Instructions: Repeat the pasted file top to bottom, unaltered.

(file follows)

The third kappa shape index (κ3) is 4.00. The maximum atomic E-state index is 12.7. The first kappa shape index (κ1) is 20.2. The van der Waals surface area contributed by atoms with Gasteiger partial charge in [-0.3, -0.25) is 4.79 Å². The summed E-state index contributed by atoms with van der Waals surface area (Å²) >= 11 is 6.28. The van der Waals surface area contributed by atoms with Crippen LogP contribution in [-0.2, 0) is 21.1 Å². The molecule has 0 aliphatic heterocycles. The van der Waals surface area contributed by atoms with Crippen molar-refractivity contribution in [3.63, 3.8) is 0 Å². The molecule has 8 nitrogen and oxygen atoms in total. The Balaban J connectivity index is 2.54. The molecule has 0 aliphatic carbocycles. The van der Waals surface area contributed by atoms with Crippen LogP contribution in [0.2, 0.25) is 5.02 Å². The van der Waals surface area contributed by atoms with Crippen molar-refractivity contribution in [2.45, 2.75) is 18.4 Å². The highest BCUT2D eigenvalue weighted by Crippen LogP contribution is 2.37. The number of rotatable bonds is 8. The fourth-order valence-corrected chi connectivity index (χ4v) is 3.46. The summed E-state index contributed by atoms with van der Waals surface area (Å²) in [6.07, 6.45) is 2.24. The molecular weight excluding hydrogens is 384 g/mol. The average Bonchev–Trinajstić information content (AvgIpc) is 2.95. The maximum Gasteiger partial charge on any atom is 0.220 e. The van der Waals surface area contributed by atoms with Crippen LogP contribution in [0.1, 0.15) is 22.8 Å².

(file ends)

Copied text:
The third kappa shape index (κ3) is 4.00. The maximum atomic E-state index is 12.7. The first kappa shape index (κ1) is 20.2. The van der Waals surface area contributed by atoms with Gasteiger partial charge in [-0.3, -0.25) is 4.79 Å². The summed E-state index contributed by atoms with van der Waals surface area (Å²) >= 11 is 6.28. The van der Waals surface area contributed by atoms with Crippen LogP contribution in [-0.2, 0) is 21.1 Å². The molecule has 0 aliphatic heterocycles. The van der Waals surface area contributed by atoms with Crippen molar-refractivity contribution in [3.63, 3.8) is 0 Å². The molecule has 8 nitrogen and oxygen atoms in total. The Balaban J connectivity index is 2.54. The molecule has 0 aliphatic carbocycles. The van der Waals surface area contributed by atoms with Crippen LogP contribution in [0.2, 0.25) is 5.02 Å². The van der Waals surface area contributed by atoms with Crippen molar-refractivity contribution in [2.45, 2.75) is 18.4 Å². The highest BCUT2D eigenvalue weighted by Crippen LogP contribution is 2.37. The number of rotatable bonds is 8. The fourth-order valence-corrected chi connectivity index (χ4v) is 3.46. The summed E-state index contributed by atoms with van der Waals surface area (Å²) in [6.07, 6.45) is 2.24. The molecular weight excluding hydrogens is 384 g/mol. The average Bonchev–Trinajstić information content (AvgIpc) is 2.95. The maximum Gasteiger partial charge on any atom is 0.220 e. The van der Waals surface area contributed by atoms with Crippen LogP contribution in [0.1, 0.15) is 22.8 Å².